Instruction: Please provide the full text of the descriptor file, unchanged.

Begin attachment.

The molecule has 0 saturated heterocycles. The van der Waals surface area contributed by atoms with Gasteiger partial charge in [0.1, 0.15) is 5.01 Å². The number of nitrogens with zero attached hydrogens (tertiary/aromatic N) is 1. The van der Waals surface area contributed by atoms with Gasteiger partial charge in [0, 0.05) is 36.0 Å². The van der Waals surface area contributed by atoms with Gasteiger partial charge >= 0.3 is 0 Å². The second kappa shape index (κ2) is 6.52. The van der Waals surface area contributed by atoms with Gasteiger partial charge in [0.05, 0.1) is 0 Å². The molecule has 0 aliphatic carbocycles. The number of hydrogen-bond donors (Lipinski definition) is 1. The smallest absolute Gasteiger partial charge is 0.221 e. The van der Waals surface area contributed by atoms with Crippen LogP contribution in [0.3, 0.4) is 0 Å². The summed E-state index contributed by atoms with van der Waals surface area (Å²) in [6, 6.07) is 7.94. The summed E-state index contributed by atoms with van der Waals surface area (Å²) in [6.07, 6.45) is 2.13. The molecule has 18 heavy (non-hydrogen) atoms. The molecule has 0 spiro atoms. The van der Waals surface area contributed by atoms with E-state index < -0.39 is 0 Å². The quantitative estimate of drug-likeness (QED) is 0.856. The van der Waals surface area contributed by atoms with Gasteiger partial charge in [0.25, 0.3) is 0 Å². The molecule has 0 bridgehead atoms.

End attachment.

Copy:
The molecule has 0 saturated heterocycles. The van der Waals surface area contributed by atoms with Gasteiger partial charge in [0.1, 0.15) is 5.01 Å². The number of nitrogens with zero attached hydrogens (tertiary/aromatic N) is 1. The van der Waals surface area contributed by atoms with Gasteiger partial charge in [0, 0.05) is 36.0 Å². The van der Waals surface area contributed by atoms with Gasteiger partial charge >= 0.3 is 0 Å². The second kappa shape index (κ2) is 6.52. The van der Waals surface area contributed by atoms with Gasteiger partial charge in [0.05, 0.1) is 0 Å². The molecule has 0 aliphatic carbocycles. The number of hydrogen-bond donors (Lipinski definition) is 1. The smallest absolute Gasteiger partial charge is 0.221 e. The van der Waals surface area contributed by atoms with Crippen LogP contribution in [0.3, 0.4) is 0 Å². The summed E-state index contributed by atoms with van der Waals surface area (Å²) in [6, 6.07) is 7.94. The summed E-state index contributed by atoms with van der Waals surface area (Å²) in [6.07, 6.45) is 2.13. The molecule has 18 heavy (non-hydrogen) atoms. The molecule has 0 spiro atoms. The van der Waals surface area contributed by atoms with E-state index < -0.39 is 0 Å². The quantitative estimate of drug-likeness (QED) is 0.856. The van der Waals surface area contributed by atoms with Gasteiger partial charge in [0.25, 0.3) is 0 Å². The molecule has 0 bridgehead atoms.